Let's assume that Exhibit 1 shows the historical data of system operation service performance. Therefore, each diagram will show the maximum increases experienced during the past operation services. It is most likely that the next service planned with the same process will be completed somewhere between the two dotted lines. This is a quick way to “estimate” the maximum value of the risk impact regarding a planned amount of the same service.

To compute the risk impact in a more detailed manner, the distribution of the points along the logW axis is obtained by projecting the data points to the axis. This results in the workload distribution of the performance data points. Assuming the distribution model is correct, we can calculate the risk impact based on the vanilla risk calculation method.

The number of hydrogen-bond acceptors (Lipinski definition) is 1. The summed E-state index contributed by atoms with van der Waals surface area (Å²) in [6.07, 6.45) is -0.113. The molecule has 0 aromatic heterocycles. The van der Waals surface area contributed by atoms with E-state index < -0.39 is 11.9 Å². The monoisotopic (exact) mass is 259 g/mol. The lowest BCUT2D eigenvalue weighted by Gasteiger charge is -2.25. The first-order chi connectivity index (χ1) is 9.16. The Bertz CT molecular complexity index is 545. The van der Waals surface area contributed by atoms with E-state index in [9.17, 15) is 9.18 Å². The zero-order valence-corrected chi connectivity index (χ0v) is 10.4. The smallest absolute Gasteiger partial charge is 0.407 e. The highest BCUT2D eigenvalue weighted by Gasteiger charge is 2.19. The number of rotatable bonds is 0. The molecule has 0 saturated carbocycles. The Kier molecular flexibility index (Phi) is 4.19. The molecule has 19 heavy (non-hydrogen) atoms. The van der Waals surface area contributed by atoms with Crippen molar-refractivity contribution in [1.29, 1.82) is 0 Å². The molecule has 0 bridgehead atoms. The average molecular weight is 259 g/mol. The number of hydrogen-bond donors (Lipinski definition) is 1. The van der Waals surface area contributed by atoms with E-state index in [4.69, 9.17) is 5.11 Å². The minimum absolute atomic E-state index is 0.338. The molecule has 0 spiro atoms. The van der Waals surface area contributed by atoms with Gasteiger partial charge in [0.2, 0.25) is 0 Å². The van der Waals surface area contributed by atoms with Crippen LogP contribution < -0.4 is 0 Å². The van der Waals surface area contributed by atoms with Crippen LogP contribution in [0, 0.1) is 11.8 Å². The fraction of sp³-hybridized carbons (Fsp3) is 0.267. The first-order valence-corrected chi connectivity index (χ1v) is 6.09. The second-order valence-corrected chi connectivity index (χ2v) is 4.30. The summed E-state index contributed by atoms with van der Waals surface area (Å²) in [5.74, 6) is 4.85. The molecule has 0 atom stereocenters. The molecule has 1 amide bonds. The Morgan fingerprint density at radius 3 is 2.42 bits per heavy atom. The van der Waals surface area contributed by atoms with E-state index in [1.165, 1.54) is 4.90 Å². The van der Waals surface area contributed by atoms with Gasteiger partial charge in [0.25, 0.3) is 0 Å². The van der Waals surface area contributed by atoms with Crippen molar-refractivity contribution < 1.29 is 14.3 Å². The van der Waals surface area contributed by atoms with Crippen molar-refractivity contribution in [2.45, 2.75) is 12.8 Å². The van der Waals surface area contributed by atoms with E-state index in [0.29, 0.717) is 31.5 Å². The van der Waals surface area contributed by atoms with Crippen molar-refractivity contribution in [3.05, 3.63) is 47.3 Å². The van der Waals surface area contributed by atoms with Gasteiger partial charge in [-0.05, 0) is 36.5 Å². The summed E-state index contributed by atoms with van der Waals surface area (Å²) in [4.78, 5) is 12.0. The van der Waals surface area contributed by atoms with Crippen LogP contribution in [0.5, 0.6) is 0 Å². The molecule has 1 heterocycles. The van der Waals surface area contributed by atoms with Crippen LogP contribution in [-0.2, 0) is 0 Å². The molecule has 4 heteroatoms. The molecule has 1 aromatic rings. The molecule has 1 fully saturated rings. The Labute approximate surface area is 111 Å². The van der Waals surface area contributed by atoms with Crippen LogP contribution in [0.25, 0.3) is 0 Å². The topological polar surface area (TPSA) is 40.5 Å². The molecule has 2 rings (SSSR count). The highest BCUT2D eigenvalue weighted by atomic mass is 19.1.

It is noted that an organization that a higher maturity level of Capability Maturity Model^{®} results smaller. This means that the organization can consistently deliver more accurate estimation of the deliverables, workload, and risk.

#### Process Improvement

As noted previously, the process complexity varies over a wide range. In order to monitor and to stabilize the process execution as requested by the desired service level, it is necessary to measure the complexity range for each process. The two relevant parameters are as follows:

• The process complexity (α), and

• The productivity (*a*).

The first parameter indicates how simply the service activities are executed as a procedure. The second parameter implies how quickly the service is provided upon request.